I wrote a thesis about Wonder Woman, and have just finished adapting that thesis into a book (I took out all the boring, thesisy stuff, I promise). Occasionally, I’ll post an interesting bit from the book, partly for shameless self-promotion, and partly because it’s just fun.
So in 1968, DC completely revamped Wonder Woman. She gave up her Amazon powers and her costume and became a normal human (albeit it one with mad kung fu skills). The new direction began here, with Wonder Woman #178:
A major goal of this change was to appeal to female readers, as you can tell from the following ad that appeared in other DC comic books:
Now, you would think that this female targeting would be reflected in all aspects of the book, but here are the advertisements from Wonder Woman #178. There were a few of the gender neutral variety:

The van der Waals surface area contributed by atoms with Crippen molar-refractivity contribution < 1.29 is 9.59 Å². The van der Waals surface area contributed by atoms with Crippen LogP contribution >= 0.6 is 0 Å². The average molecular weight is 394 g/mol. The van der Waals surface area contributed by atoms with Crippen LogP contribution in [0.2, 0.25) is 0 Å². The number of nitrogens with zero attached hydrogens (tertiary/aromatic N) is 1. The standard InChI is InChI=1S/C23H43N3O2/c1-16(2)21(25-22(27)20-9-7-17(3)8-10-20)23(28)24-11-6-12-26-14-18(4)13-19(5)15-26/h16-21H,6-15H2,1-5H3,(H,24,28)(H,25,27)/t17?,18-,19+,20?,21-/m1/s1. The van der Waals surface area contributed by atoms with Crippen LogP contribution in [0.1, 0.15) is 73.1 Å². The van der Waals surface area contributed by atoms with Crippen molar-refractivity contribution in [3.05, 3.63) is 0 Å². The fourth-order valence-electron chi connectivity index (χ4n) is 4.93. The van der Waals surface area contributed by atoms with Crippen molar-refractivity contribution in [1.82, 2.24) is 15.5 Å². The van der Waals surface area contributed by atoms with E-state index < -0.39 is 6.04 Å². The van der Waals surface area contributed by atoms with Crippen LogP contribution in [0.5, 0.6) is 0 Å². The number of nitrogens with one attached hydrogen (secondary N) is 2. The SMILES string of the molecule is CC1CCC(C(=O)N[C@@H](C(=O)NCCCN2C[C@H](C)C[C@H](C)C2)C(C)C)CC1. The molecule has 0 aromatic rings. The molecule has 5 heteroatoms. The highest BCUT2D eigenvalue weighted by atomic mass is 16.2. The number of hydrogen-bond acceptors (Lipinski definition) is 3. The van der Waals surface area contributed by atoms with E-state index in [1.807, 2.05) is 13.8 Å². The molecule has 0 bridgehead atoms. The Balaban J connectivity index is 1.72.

But most of them were comprised of traditional “boy” items, such as toy vehicles:
Various types of soldiers:
And books to make you a he-man:
There wasn’t a single ad directed at girls specifically. Weird, right? If you were trying to reach a female audience, shouldn’t the ads have reflected your expected readership? What’s the deal?!
Yeah, I’m not gonna tell you what the deal is. I can’t spoil the book!! But man, old comic book ads are the best. Did you look at that astronaut toughness ad? I wish modern comics asked me “Friend, dare YOU risk 25¢?” Hell, it would just be fun if the ads referred to me as “friend”. Or offered me books for a quarter and three square feet of battlefield (with aircraft carriers AND planes AND destroyers AND more!!) for a buck thirty. Video games and DVD box sets are expensive!!
Anyway, I get a kick out of the juxtaposition of ads and audience in Wonder Woman #178… it just seems like a bizarre disconnect. OR IS IT?? Oh right, I’m not telling you…